Rodents raised for food deserve the same level of care as all animals in captivity. We strive to provide a stress-free environment. Our rodents have constant availability of fresh air, food and water. Our enclosures are kept clean and uncrowded. We take the responsibilities of animal husbandry very seriously and pride ourselves on the level of care and the healthy environment we provide. We have animal care staff present 7 days a week, 365 days a year. You can be assured that every animal you purchase from us was well cared for and treated humanely, with compassion and respect.
Healthy. Clean. Accurately sized. Humanely euthanized. Vacuum-sealed, flat packaging. These are standards you should expect – this is what you will get from PerfectPrey.com!
Your complete satisfaction is guaranteed!
Frequently asked questions
How do you package your frozen rodents?
All of our frozen rodents are vacuum packaged, unless requested otherwise. Our feeders are frozen flat to facilitate the easy removal of individual feeders. The packages will stack space efficiently in your freezer.
What do you feed your rodents?
We feed our mice and rats Mazuri rodent diets. In our opinion it is the best diet available.
How do you euthanize the rodents prior to freezing?
We use gaseous carbon dioxide (CO2) to euthanize our rodents. This is considered the most humane method. It is both quick and painless for the animals.
How do you ship? Will they arrive frozen?
We use FedEx for our shipping. All orders are guaranteed to arrive frozen…even three day ground.
What is the best way to thaw out rodents for feeding?
We prefer to let frozen rats and frozen mice thaw to room temperature overnight if we plan on feeding the next morning, or during the day if we’re going to feed that night. It is important to break the vacuum seal on the bag before thawing as the vacuum will draw blood out of the noses of the thawing rodents, which can be messy.
When ready to feed, place the thawed rodents under a heat lamp or on a heat pad until they are warm to the touch. Another method is to submerse the rodents in a bucket of warm water. This can be done while they are still in the bag or out of the bag. If you are thawing multiple feeders, you may need to re-warm the water several times. If your feeders get wet during this process, dry them off gently using paper towels. Be careful not to soak them for too long…is easy to over do it. This will make the abdomens soft, especially for mice, causing their insides to pop out when constricted by a snake….yuk!
We do not recommend the use of microwaves for thawing or warming up prey items. The rodents will not be uniformly warmed and hot spots can burn your pet.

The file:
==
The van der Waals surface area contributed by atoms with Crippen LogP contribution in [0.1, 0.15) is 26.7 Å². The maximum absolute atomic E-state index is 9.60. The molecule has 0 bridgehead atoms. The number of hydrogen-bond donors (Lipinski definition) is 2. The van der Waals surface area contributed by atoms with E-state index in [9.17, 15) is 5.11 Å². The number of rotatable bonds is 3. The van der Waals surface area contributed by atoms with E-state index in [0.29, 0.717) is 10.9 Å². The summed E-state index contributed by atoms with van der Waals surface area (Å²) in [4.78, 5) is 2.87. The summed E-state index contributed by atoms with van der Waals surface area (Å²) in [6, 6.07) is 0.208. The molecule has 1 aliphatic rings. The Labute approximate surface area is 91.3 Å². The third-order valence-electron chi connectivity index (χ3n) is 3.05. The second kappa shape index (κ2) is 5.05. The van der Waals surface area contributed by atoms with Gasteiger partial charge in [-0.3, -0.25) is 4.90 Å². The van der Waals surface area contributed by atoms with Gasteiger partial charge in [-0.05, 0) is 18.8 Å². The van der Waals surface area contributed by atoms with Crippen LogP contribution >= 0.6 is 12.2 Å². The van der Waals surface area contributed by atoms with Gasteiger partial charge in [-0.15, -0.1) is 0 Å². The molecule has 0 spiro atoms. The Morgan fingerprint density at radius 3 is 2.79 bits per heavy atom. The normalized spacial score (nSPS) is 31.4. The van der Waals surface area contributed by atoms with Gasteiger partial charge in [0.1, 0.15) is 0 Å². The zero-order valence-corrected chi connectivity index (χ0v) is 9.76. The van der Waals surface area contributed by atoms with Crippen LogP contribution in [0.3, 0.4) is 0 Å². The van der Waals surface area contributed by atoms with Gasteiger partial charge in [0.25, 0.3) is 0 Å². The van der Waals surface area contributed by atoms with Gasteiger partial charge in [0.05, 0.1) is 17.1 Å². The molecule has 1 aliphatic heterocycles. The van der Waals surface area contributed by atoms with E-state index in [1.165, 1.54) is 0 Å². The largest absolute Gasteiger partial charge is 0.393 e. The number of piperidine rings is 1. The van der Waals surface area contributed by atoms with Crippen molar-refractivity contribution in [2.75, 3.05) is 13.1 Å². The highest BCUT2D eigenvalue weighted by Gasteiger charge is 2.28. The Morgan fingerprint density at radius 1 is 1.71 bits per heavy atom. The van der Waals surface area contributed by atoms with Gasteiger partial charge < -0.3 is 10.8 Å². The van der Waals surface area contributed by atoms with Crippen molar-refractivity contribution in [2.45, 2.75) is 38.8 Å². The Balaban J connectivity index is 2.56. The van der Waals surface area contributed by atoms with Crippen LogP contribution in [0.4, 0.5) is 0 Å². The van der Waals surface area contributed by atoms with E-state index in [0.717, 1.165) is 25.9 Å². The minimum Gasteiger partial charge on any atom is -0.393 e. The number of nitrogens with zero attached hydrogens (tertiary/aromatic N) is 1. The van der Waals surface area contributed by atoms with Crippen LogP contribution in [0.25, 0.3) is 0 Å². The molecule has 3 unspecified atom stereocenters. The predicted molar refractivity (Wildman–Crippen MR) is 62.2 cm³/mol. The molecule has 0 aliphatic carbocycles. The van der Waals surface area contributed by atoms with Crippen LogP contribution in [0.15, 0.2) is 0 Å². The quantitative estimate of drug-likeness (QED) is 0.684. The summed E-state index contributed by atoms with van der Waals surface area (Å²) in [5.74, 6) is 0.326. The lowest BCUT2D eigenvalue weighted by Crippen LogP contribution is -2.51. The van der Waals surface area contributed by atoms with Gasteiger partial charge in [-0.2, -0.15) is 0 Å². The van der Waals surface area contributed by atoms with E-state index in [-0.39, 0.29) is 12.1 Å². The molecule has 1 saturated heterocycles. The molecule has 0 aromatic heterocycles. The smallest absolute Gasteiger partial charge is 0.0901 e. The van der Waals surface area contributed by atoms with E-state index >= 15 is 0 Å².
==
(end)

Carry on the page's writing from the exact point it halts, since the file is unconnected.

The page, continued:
Jim (pictured far left with his dog, Melanie) is one of the founders of PerfectPrey.com. His vision and work ethic have been the driving forces for our expansion from a small mouse colony in an air conditioned trailer to the 10,000+ sq. ft. facility we are today. He is a jack-of-all-trades and has designed and built most of the buildings and animal breeding systems we use today. Always thinking about his next project, he has created a very dynamic environment here.
Jim has a bachelor’s degree in biology from Cornell University and received his MBA in business from Florida Atlantic University. Before going full-time with PerfectPrey, Jim was a senior environmental biologist with the South Florida Water Management District. He oversaw a team in charge of wetland restoration and invasive species control.
Jim has a keen interest in the science and practice of composting, luckily he has plenty of material to work with here! When he does have free time, he enjoys carpentry and wood working. He is currently building a wood cabin on a secluded 10 acre wooded lot. With his newly acquired saw mill he has been cutting all his own boards from locally harvested trees. His favorite wood he has seen so far is Australian pine, an invasive here in South Florida, that is both heavy and beautiful when cut into boards.
Bill (pictured holding his daughter, Olivia) is the other founder of PerfectPrey.com. His interest and work with animals has been an important asset in the development and management of our different breeding systems. He has had a life long interest in the natural world. When he was a boy, his bedroom was constantly filled with various aquariums and terrariums containing all types of creatures and plants. He accumulated a large library of books about nature and wildlife and was constantly learning and absorbing as much as he could.
He grew up on the Great South Bay on Long Island and his love of fishing and the water made him want to be a marine biologist or a commercial fisherman. Throughout high school he worked at a fish market and a pet store. He has a bachelor’s degree in biology from the State University of New York, College of Environment Science and Forestry. After college he moved to Florida and took a starting position as a relief keeper at the Palm Beach Zoo. When he left the zoo to go full-time with our business, he had worked his way up to an assistant curator position and was involved in the daily management of both the animal collection and staff.
In is off time, he spends his time with his wife, Stacey and their young daughter, Olivia. He wishes he had more time for fishing and travel.